Common-interest community associations, including home owner associations (HOAs), condominium associations, and housing cooperatives, play a critical role in the maintenance of local infrastructure. This often includes maintenance of common open space and may include maintenance of private streets and sidewalks, stormwater facilities, or other infrastructure that plays a role in hazard mitigation.
This edition of Zoning Practice provides an overview of the risks of delegating maintenance responsibilities to community associations. It discusses the impact of performance guarantees on long term infrastructure maintenance, makes recommendations for local development regulations to ensure that community associations are capable of long-term disaster mitigation infrastructure maintenance, and presents three examples that potentially illustrate “better” practices in dealing with community association responsibilities for critical disaster mitigation infrastructure maintenance.
About the Authors
Tyler Berding is a founding partner of Berding & Weil LLP, a California law firm that has represented over 1,500 community associations in the past 40 years and written extensively about their operations. He has drafted legislation affecting common interest developments and frequently testified before legislative committees. He served as a member of the California Department of Real Estate's Task Force on Common Interest Developments. He is a member of the American Bar Association Forum on the Construction Industry, the State Bar of California, and the Common Interest Development Subsection of the State Bar's Real Property Section, the Foundation for Community Association Research, and Consumer Attorneys of California. Mr. Berding has a J.D. from the University of California, Davis, and a M.A. and a Ph.D. from Claremont Graduate University.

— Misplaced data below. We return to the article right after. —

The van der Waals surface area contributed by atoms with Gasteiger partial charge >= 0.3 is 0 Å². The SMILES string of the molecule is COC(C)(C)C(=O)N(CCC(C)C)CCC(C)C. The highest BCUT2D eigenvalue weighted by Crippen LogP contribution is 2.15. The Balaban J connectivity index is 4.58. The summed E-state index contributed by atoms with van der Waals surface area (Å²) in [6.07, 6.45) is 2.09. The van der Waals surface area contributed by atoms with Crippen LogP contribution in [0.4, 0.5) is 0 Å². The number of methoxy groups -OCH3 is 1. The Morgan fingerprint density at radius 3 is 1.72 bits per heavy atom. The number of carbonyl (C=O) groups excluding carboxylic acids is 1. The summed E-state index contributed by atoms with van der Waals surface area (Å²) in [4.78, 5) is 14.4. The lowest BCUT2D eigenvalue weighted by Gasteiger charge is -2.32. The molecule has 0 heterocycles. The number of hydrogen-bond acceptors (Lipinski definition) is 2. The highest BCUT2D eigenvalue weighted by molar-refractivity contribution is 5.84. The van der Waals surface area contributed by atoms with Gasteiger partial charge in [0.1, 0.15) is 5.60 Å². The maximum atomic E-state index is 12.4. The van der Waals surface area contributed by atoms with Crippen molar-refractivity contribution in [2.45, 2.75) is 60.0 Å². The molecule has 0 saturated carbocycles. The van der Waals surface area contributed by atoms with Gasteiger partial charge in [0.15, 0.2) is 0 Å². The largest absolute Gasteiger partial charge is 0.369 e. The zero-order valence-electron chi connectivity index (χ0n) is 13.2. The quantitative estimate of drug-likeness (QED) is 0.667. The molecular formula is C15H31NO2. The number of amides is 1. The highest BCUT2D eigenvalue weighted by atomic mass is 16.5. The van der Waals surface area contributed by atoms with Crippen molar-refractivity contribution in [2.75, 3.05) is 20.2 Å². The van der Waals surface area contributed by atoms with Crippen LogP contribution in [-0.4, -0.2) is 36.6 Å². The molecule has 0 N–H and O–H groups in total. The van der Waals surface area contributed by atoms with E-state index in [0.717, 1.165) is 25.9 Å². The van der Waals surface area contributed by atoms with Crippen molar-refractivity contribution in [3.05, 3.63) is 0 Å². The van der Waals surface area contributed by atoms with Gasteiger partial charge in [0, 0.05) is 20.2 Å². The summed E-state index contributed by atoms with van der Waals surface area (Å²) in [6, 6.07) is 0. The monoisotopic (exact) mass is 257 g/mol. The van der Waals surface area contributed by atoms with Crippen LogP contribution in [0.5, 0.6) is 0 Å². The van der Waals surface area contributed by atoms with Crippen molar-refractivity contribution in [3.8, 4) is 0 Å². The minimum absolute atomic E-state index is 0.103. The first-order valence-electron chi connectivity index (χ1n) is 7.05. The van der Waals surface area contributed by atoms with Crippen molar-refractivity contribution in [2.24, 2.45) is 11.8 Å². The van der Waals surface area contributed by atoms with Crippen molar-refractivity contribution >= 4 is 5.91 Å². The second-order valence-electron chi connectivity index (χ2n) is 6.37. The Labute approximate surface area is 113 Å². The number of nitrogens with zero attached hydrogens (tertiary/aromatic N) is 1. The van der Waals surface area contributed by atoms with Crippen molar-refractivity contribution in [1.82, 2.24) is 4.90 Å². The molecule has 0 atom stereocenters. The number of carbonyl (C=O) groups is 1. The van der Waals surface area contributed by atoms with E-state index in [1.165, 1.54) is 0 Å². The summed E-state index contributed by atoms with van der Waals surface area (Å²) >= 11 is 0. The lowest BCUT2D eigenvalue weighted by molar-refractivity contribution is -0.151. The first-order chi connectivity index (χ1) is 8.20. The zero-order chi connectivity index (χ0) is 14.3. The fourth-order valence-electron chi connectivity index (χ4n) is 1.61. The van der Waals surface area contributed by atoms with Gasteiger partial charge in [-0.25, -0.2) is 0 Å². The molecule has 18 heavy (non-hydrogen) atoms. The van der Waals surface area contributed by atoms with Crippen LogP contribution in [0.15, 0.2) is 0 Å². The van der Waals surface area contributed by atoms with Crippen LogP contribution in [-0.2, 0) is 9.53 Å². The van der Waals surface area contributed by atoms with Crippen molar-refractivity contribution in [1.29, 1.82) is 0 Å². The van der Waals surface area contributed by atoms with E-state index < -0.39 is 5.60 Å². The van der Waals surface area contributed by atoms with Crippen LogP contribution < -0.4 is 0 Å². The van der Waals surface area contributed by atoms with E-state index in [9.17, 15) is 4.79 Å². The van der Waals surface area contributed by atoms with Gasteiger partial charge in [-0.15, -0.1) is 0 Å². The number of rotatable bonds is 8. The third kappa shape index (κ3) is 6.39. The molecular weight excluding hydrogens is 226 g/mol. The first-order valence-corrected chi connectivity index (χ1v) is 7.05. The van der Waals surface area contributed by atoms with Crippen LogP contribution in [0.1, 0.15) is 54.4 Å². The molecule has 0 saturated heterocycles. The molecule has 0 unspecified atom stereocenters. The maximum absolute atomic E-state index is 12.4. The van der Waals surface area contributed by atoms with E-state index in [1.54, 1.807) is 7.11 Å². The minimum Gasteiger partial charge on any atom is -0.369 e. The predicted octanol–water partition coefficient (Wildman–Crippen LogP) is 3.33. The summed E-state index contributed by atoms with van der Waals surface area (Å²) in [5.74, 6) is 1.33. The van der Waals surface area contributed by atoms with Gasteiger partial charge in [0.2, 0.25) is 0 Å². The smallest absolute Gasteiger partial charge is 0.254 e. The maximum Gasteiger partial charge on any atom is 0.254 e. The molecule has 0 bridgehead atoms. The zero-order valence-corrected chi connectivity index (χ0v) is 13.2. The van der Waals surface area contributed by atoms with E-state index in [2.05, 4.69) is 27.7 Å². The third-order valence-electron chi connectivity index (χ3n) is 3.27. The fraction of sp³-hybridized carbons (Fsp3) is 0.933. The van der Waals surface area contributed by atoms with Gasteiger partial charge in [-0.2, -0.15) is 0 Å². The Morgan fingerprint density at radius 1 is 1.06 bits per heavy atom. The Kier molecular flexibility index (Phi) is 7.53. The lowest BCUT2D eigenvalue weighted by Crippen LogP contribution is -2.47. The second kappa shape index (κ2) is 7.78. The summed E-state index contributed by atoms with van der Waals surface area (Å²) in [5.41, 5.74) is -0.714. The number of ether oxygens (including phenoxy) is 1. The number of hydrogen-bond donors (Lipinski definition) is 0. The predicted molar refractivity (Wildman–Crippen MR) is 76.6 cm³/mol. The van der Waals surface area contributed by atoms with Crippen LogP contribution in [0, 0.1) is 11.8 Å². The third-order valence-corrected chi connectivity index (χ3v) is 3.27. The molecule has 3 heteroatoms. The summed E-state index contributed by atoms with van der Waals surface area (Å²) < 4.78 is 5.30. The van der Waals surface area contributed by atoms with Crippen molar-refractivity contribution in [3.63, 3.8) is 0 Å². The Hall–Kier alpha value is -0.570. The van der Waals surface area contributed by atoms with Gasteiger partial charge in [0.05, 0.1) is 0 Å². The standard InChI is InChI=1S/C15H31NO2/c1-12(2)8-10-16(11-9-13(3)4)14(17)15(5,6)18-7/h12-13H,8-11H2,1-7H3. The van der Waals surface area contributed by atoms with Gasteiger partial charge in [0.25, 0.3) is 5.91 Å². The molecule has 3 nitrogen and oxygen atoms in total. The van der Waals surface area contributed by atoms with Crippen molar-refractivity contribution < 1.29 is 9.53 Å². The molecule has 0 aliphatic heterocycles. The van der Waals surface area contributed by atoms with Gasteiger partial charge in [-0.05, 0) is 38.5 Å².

Joseph DeAngelis, AICP
Joseph DeAngelis is a planner and Senior Research Associate with the American Planning Association in Chicago. Joseph's primary area of research is in the realm of climate adaptation and community resilience. He is currently working on two NOAA-funded projects related to local climate science integration and community adaptation to climate change impacts. Previously, he was a resiliency planner for the New York City Department of City Planning, where he worked on long-term planning and zoning solutions for communities impacted by Hurricane Sandy. Joseph is also the co-editor of APA's Zoning Practice